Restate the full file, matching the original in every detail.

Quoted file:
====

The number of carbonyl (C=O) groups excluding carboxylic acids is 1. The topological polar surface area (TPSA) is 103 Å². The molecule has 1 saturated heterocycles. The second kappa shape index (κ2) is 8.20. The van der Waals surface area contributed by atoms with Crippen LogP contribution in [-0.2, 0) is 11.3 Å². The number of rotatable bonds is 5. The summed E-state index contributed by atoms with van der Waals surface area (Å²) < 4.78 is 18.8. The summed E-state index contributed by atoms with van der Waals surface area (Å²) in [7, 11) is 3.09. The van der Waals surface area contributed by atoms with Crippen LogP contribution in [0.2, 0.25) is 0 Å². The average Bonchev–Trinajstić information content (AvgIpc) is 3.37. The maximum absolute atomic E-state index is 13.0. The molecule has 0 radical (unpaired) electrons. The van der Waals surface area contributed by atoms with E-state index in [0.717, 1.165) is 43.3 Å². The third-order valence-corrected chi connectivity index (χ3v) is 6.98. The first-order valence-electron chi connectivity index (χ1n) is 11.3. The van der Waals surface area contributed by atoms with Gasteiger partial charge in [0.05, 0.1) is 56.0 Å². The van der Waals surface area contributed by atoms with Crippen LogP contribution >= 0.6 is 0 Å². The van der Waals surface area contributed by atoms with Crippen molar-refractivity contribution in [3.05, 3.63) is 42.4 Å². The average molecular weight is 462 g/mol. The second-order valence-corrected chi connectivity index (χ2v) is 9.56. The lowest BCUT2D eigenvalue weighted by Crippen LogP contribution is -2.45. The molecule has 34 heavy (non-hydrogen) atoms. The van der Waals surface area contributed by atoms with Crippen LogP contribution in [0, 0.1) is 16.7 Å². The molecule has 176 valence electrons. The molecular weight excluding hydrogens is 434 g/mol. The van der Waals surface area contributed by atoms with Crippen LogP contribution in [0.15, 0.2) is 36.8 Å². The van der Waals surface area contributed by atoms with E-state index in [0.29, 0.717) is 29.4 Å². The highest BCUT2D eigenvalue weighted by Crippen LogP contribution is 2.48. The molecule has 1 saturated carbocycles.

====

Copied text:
The number of carbonyl (C=O) groups excluding carboxylic acids is 1. The topological polar surface area (TPSA) is 103 Å². The molecule has 1 saturated heterocycles. The second kappa shape index (κ2) is 8.20. The van der Waals surface area contributed by atoms with Crippen LogP contribution in [-0.2, 0) is 11.3 Å². The number of rotatable bonds is 5. The summed E-state index contributed by atoms with van der Waals surface area (Å²) < 4.78 is 18.8. The summed E-state index contributed by atoms with van der Waals surface area (Å²) in [7, 11) is 3.09. The van der Waals surface area contributed by atoms with Crippen LogP contribution in [0.2, 0.25) is 0 Å². The average Bonchev–Trinajstić information content (AvgIpc) is 3.37. The maximum absolute atomic E-state index is 13.0. The molecule has 0 radical (unpaired) electrons. The van der Waals surface area contributed by atoms with E-state index in [0.717, 1.165) is 43.3 Å². The third-order valence-corrected chi connectivity index (χ3v) is 6.98. The first-order valence-electron chi connectivity index (χ1n) is 11.3. The van der Waals surface area contributed by atoms with Gasteiger partial charge in [0.05, 0.1) is 56.0 Å². The van der Waals surface area contributed by atoms with Crippen LogP contribution >= 0.6 is 0 Å². The van der Waals surface area contributed by atoms with Crippen molar-refractivity contribution in [3.05, 3.63) is 42.4 Å². The average molecular weight is 462 g/mol. The second-order valence-corrected chi connectivity index (χ2v) is 9.56. The lowest BCUT2D eigenvalue weighted by Crippen LogP contribution is -2.45. The molecule has 34 heavy (non-hydrogen) atoms. The van der Waals surface area contributed by atoms with Crippen LogP contribution in [0, 0.1) is 16.7 Å². The molecule has 176 valence electrons. The molecular weight excluding hydrogens is 434 g/mol. The van der Waals surface area contributed by atoms with Crippen LogP contribution in [0.15, 0.2) is 36.8 Å². The van der Waals surface area contributed by atoms with E-state index in [0.29, 0.717) is 29.4 Å². The highest BCUT2D eigenvalue weighted by Crippen LogP contribution is 2.48. The molecule has 1 saturated carbocycles.